This 43-year-old male has been experiencing “stuttering chest discomfort” for about 12 hours. He now presents to the emergency department in severe pain (10/10). His general appearance is that of a very ill individual. He is pale and slightly diaphoretic.
PMHx: NIDDM, hypertension, hypothyroidism
Medications: Januvia 100 mg daily, Metformin 500 mg bid, and Lisinopril 20 mg daily.
Upon arrival in the emergency department, his BP is 102/64 with a pulse of 64. His respirations are 28 and slightly labored with a pulse ox saturation of 92% on room air. The monitor reveals a sinus rhythm with a 1st degree AV block with a rate of 64. His 12-lead ECG is below.
If you said you quicken your steps and your heart rate goes up a little after seeing this ECG you would be absolutely correct! This is a large anterior lateral myocardial infarction with a very high risk for cardiac arrest from ventricular fibrillation. If you look at the rhythm strip you notice that the rhythm is regular with P waves before each QRS. However, the PR interval is in excess of .20 seconds (0.24) which makes this a 1st degree AV block. ST elevation is evident in Lead I, aVL, V5 and V6 lateral wall). ST elevation is also present in V1, V2, V3, and V4 (anterior wall). This completes the diagnosis of anterior lateral wall myocardial infarction.
If you look at Leads II and III, you will notice ST depression, or reciprocal changes. These changes are less obvious in the aVF lead. This reflects the inferior wall attempting to work harder in order to make up for the damaged anterior wall. Due to the large amount of heart muscle at risk here, this patient is at risk of cardiogenic shock. We must act quickly to restore blood flow to this vessel.
At this point, everything we do should have one goal in mind. Getting him to the cardiac catheterization laboratory where his coronary artery can be opened and blood flow can be restored. How this man does going forward is going to depend on how much of his heart muscle dies during this event. That is a result of only one thing. How long this blood vessel remains closed. There are some things we want to get done while we await the cath lab.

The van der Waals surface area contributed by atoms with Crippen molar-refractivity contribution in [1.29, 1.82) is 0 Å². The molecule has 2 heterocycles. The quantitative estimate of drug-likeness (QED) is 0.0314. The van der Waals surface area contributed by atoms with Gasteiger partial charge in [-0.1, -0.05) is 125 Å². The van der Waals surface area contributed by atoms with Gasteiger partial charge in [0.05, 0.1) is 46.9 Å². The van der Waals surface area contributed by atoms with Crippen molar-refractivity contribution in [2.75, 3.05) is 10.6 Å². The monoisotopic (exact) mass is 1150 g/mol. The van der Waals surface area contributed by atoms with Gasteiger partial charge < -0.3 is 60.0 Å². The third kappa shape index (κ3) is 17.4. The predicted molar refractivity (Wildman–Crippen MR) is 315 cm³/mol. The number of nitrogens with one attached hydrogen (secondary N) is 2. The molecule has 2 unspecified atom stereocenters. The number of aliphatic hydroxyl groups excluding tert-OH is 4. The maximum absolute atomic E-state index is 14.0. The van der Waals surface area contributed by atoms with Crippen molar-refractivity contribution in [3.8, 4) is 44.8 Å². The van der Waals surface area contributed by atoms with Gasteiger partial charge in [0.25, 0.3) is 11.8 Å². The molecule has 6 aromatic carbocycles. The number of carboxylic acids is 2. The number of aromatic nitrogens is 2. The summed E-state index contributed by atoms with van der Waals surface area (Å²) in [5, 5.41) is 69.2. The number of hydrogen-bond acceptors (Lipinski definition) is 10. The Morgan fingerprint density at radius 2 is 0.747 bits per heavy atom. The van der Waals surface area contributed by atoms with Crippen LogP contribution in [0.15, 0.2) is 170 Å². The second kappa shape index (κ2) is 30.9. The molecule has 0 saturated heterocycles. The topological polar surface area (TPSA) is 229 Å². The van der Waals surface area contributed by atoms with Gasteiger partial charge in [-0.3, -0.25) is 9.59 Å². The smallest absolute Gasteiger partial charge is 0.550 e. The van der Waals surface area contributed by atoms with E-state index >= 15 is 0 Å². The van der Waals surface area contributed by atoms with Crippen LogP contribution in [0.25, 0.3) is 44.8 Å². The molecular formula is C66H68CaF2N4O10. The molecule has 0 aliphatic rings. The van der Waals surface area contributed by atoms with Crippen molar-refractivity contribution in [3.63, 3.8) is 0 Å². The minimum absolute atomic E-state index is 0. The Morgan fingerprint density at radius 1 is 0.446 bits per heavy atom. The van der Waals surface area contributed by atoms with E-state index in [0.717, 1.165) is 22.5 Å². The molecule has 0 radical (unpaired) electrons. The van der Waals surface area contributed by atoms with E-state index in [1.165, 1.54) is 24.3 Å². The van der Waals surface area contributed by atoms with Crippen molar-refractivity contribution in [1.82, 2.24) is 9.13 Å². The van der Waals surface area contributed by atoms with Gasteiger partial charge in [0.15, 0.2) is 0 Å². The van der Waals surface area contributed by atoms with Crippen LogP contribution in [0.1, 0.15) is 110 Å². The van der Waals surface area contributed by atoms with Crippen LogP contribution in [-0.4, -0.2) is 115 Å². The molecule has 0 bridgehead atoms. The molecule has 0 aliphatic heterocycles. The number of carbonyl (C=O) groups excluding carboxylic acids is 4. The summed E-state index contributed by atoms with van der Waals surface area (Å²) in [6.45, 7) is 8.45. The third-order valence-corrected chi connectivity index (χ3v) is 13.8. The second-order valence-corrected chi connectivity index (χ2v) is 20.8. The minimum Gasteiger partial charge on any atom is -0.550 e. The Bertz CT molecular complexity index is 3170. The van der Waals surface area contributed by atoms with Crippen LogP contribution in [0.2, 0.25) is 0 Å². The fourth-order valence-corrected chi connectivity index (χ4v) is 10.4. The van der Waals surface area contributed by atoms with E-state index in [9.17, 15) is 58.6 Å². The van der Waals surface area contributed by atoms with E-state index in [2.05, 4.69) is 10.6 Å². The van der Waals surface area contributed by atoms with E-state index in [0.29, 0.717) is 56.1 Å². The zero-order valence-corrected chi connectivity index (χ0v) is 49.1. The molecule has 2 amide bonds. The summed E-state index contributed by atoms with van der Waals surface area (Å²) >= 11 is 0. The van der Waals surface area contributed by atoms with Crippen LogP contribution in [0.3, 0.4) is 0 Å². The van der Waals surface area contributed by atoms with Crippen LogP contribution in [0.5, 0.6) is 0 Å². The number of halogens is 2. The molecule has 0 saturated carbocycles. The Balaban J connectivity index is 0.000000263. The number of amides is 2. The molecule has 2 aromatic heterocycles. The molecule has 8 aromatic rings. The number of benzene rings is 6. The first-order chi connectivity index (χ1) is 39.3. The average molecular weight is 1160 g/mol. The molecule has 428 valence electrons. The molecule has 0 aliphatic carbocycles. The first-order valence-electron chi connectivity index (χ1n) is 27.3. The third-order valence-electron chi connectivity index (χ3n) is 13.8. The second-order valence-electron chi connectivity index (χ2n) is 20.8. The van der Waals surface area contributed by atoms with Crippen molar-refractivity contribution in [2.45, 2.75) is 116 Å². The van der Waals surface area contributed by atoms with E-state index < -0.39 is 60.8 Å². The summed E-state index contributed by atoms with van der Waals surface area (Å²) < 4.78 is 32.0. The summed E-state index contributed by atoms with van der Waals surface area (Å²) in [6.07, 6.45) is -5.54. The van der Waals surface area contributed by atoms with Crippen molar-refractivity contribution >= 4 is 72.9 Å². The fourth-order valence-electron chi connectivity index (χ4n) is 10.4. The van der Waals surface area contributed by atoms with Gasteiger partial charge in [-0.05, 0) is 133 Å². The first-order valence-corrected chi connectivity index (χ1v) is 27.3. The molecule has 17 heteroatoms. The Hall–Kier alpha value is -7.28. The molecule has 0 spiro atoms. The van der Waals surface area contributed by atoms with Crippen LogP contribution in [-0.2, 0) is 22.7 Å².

First and foremost, this patient should receive 325mg of Aspirin. Plavix 300mg PO as a loading dose is standard practice in most facilities. He should be placed on oxygen 4 Liters via nasal cannula that should be titrated to maintain a saturation between 94% and 99%. Although nitroglycerin can be considered, it should be done with caution because his systolic blood pressure is barely 100 mmHg. We should be dealing aggressively with his pain. This can be done using ,morphine sulfate 2–5mg every few minutes, or fentanyl 25 mcg to 50 mcg every few minutes titrated to pain reduction. The cardiac catheterization laboratory personnel arrive and take him to the catheterization laboratory. The following is his initial angiogram.
This is an RAO Caudal view of the left coronary system. It reveals a totally occluded left anterior descending artery (LAD) and left circumflex obtuse marginal branch. The LAD is a very large blood vessel that is responsible for blood flow to most of the anterior wall of the heart. This is a very large infarction. Without intervention, death is the likely outcome of this type of occlusion. As you can see below, the patient’s right coronary artery that is responsible for circulation to the inferior wall of the heart is patent and continues to supply blood flow to that portion of the heart muscle.
A small wire (0.14”) is advanced through the clot blocking the artery. A balloon and thrombectomy device (designed to suck clot out of the blood vessel) is passed over the wire and down the vessel. The thrombus is removed from the vessel. The following image shows the device and the amount of clot that could be removed from the vessel.
The patient reports a big improvement in his pain shortly after the balloon is deflated. In fact, his pain is almost gone. A stent is placed at the site of the occlusion and final angiography is performed.
You can see from the above angiogram that blood flow has been restored to a large amount of heart muscle by opening the left anterior descending artery that was occluded when this gentleman came into the emergency department. He will be maintained on Plavix 75 mg daily. A nitroglycerin drip may be used to reduce the workload on his heart for a couple of days. In addition, he will be placed on a beta blocker to decrease the workload and decrease the chance of re-infarction in the future. An ACE Inhibitor and a Statin will probably be part of his discharge regimen.
Good job, this man’s life was likely saved because of your fast diagnosis and actions when he came into the emergency department. The goal is to open the blood vessel within 90 minutes of his arrival. The goal is to reach patients within 120 minutes of the time that the blood vessel occludes. This usually correlates with the time of first symptom. In this man’s case, he remained at home for many hours with stuttering pain. This may impact how well he does going forward.